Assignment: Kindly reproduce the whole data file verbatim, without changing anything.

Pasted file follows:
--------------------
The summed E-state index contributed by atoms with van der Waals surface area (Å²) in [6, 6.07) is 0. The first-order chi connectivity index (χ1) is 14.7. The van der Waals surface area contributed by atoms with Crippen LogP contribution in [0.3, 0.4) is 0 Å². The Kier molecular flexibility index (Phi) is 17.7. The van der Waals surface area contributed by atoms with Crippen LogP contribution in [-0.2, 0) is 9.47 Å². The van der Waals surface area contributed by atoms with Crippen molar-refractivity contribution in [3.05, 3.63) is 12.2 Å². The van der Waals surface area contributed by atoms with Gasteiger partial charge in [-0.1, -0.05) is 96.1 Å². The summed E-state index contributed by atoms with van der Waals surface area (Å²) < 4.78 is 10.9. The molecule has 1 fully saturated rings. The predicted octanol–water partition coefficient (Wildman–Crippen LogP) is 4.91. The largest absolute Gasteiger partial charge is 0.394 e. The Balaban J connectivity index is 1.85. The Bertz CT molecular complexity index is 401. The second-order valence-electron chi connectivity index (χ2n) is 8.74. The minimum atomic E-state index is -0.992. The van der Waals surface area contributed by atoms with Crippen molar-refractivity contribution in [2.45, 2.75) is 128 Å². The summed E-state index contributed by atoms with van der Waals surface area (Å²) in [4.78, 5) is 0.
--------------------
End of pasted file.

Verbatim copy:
The summed E-state index contributed by atoms with van der Waals surface area (Å²) in [6, 6.07) is 0. The first-order chi connectivity index (χ1) is 14.7. The van der Waals surface area contributed by atoms with Crippen LogP contribution in [0.3, 0.4) is 0 Å². The Kier molecular flexibility index (Phi) is 17.7. The van der Waals surface area contributed by atoms with Crippen LogP contribution in [-0.2, 0) is 9.47 Å². The van der Waals surface area contributed by atoms with Crippen molar-refractivity contribution in [3.05, 3.63) is 12.2 Å². The van der Waals surface area contributed by atoms with Gasteiger partial charge in [-0.1, -0.05) is 96.1 Å². The summed E-state index contributed by atoms with van der Waals surface area (Å²) < 4.78 is 10.9. The molecule has 1 fully saturated rings. The predicted octanol–water partition coefficient (Wildman–Crippen LogP) is 4.91. The largest absolute Gasteiger partial charge is 0.394 e. The Balaban J connectivity index is 1.85. The Bertz CT molecular complexity index is 401. The second-order valence-electron chi connectivity index (χ2n) is 8.74. The minimum atomic E-state index is -0.992. The van der Waals surface area contributed by atoms with Crippen molar-refractivity contribution in [2.45, 2.75) is 128 Å². The summed E-state index contributed by atoms with van der Waals surface area (Å²) in [4.78, 5) is 0.